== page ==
Are you sick of this yet? I know I was getting pretty tired of it by the time Cassie and Evan reach Wright-Patterson. Know only that nothing is really resolved at the end; we’re sure that the kids—who have been told that they are fighting the fifth wave, but whom we find out–**major spoiler, but the viewer has already guessed this by now in the movie**—that Col. Vosch and his Army guys are all “others” and the kids (who are the Fifth Wave) are given little helmet-mounted viewers (with convenient lights, so they can be targeted by their targets, I guess, in the dark) which supposedly mark all humans without tracking chips as “others”… but really put fake “others” in the brains seen through the viewers… make sense? No? Me neither.
And there will be (if the movie is successful at the box office) sequels (because the fight against “the others” is continuing), as there were sequels to the aforementioned movies. Please help this movie be unsuccessful. Don’t go see it.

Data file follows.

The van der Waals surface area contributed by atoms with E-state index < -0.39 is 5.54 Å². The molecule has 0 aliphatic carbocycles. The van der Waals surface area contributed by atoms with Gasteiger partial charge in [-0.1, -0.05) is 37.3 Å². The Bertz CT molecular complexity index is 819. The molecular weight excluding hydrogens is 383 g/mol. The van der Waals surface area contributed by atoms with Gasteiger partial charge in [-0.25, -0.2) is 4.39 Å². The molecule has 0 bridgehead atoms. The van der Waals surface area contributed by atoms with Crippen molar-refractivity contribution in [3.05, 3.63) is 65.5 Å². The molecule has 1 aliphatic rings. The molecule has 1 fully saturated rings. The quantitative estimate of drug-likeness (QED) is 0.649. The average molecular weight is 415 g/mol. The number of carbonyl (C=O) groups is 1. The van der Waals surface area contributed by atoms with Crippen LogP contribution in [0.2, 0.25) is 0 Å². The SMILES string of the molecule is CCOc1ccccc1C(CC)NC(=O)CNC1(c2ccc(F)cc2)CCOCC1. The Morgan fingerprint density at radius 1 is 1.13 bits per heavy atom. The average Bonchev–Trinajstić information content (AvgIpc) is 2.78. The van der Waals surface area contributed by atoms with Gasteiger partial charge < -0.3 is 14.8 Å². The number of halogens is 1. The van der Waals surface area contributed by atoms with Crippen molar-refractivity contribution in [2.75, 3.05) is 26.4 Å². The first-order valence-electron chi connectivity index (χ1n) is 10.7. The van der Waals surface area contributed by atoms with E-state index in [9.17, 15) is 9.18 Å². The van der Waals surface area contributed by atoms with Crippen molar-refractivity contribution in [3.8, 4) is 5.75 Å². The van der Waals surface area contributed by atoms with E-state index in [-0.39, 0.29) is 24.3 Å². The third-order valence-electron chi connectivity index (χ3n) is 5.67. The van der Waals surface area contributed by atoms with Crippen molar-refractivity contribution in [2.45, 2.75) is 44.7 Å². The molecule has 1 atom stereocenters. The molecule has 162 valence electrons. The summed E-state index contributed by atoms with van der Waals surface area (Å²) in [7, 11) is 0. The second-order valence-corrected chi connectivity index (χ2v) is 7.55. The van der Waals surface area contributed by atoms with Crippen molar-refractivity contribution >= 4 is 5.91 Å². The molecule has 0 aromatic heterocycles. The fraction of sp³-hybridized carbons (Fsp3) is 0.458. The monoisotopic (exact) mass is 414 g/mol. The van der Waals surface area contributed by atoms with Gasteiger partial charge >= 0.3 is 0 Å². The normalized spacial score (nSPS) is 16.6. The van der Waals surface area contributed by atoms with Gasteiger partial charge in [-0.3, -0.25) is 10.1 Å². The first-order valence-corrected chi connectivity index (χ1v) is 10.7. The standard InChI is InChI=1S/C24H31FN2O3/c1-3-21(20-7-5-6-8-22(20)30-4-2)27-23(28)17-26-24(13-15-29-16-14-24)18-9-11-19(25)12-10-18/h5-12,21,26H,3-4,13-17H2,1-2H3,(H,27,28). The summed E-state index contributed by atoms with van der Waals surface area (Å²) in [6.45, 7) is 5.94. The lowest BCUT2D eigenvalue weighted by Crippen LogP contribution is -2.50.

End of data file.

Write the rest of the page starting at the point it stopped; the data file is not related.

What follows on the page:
Finally, I started watching this movie, Hell and Back, because it was stop-motion animated, and its voice cast included Mila Kunis (Jupiter Rising), Bob Odenkirk (Better Call Saul), Danny McBride (Pineapple Express), Michael Peña (who was stellar in Ant-Man!) and Susan Sarandon (Rocky Horror Picture Show and so much more!). I’m a big fan of stop-motion; I’ve even done a couple of short ones myself. So with this cast and a stop-motion picture, how could I lose? I thought. So I watched it. Or at least as much of it as I could stand. This may be the most juvenile, unfunny piece of junk I have seen in several years, making The Fifth Wave look a lot like an Oscar nominee. If there was a penis, poop, sexual reference or other fifth-grade joke that wasn’t made in the approximately half of this that I watched, I must have missed it. I make it through an awful lot of bad movies, but I didn’t make it through this one. Example: “My sh*t just took a sh*t and sh*t my pants.” Intellect of the highest order. The stop-motion is fair to middlin’, but the story is terrible and weak. Three slackers own a pier-side amusement park which is on the verge of closing. One of them breaks a blood oath to Satan, made in a jocular fashion, and is hauled off to Hell. Satan, by the way, judging from the board meetings between him and his demons, is no kind of a manager. The remaining two ne’er-do-wells journey to Hell (à la Orpheus and Eurydice) to retrieve said partner, who has meantime managed to convince Satan that someone else could be sacrificed in his stead because he’s gonna help clean up Hell and put it on a more profitable (in terms of lost souls) basis. Satan, by the way, has a crush on an angel named, if I got it right, Barb, who comes to visit him. The ne’er-do-wells seek out Orpheus (who looks a lot like Don Quixote), because he’s supposedly an expert in retrieving mortals from Hell. And so on. About the 500th juvenile joke I gave up. Save your money. This one’s a stinkeroo… unless, of course, you really are 15 or so, in which case you might find it funny.